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1. The sum of the horizontal forces acting on the arch must be zero. This relates the horizontal components of the reactions:

2. The sum of the moments about the left support must be zero. For the arch in Fig. 4.1, this determines the vertical component of the reaction at the right support:

where P = load at distance kL from left support L = span

3. The sum of the moments about the right support must be zero. This gives the vertical component of the reaction at the left support:

4. The bending moment at the crown hinge must be zero. (The sum of the moments about the crown hinge also is zero but does not provide an independent equation for determination of the reactions.) For the right half of the arch in Fig. 4.1, Hh - VRb = 0, from which

The influence line for H for this portion of the arch thus is a straight line, varying from zero for a unit load over the support to a maximum of ab/Lh for a unit load at C.

Reactions of three-hinge arches also can be determined graphically by taking advantage of the fact that the bending moment at the crown hinge is zero. This requires that the line of action of reaction RR at the right support pass through C. This line intersects the line of action of load P at X (Fig. 4.1). Because P and the two reactions are in equilibrium, the line of action of reaction RL at the left support also must pass through X. As indicated in Fig. 4.1b, the magnitudes of the reactions can be found from a force triangle comprising P and the lines of action of the reactions.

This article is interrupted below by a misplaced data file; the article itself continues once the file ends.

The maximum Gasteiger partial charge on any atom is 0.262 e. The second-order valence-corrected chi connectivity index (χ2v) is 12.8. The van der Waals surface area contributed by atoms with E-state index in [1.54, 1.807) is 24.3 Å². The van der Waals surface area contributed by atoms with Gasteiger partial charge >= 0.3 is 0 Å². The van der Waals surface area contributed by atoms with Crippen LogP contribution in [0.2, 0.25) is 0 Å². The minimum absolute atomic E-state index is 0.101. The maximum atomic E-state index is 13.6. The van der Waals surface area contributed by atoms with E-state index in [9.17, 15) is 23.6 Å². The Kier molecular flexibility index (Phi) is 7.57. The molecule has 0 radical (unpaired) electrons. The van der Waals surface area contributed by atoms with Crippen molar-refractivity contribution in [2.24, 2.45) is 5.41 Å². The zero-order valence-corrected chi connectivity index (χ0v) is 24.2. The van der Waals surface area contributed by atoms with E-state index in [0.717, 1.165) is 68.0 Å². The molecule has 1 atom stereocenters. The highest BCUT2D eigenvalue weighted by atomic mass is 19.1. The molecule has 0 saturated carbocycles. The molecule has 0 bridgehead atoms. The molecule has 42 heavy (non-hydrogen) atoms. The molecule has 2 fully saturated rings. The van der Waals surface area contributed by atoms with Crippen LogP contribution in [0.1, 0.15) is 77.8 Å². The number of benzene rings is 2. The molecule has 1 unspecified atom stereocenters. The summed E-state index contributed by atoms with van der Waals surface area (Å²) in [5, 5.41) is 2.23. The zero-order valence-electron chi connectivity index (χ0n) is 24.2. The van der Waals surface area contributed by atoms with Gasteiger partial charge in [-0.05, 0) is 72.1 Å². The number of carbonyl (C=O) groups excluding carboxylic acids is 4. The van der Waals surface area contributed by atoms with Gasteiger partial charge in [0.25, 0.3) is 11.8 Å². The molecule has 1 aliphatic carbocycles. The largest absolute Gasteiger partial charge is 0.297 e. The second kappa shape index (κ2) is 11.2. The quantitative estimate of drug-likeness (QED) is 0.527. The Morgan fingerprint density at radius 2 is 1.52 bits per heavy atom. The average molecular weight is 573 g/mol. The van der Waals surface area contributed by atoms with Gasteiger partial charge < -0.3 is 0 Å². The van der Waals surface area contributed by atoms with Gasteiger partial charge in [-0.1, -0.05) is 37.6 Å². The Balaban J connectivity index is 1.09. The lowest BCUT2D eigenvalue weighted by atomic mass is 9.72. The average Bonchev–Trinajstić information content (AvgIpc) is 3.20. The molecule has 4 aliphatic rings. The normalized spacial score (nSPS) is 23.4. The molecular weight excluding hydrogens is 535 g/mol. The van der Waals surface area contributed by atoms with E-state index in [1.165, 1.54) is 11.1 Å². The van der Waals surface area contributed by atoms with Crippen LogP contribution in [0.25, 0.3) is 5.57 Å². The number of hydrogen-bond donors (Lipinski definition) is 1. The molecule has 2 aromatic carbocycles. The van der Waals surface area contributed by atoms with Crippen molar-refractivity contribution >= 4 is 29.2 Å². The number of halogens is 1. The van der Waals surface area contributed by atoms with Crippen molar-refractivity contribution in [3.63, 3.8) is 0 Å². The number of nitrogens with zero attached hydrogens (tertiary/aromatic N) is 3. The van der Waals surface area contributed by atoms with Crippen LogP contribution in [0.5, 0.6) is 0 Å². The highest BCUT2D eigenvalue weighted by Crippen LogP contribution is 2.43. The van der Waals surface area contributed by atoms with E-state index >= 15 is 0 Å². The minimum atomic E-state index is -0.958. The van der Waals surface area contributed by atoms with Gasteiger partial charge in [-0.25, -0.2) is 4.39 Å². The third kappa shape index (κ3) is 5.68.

For additional concentrated loads, the results may be superimposed to obtain the final horizontal and vertical reactions. Since the three hinged arch is determinate, the same four equations of equilibrium can be applied and the corresponding reactions determined for any other loading condition. It should also be noted that what is important is not the shape of the arch, but the location of the internal hinge in relation to the support hinges.

After the reactions have been determined, the stresses at any section of the arch can be found by application of the equilibrium laws (Art. 4.4).

(T. Y. Lin and S.D. Stotesbury, Structural Concepts and Systems for Architects and Engineers, 2d Ed., Van Nostrand Reinhold Company, New York.)

Renewable Energy 101

Renewable Energy 101

Renewable energy is energy that is generated from sunlight, rain, tides, geothermal heat and wind. These sources are naturally and constantly replenished, which is why they are deemed as renewable. The usage of renewable energy sources is very important when considering the sustainability of the existing energy usage of the world. While there is currently an abundance of non-renewable energy sources, such as nuclear fuels, these energy sources are depleting. In addition to being a non-renewable supply, the non-renewable energy sources release emissions into the air, which has an adverse effect on the environment.

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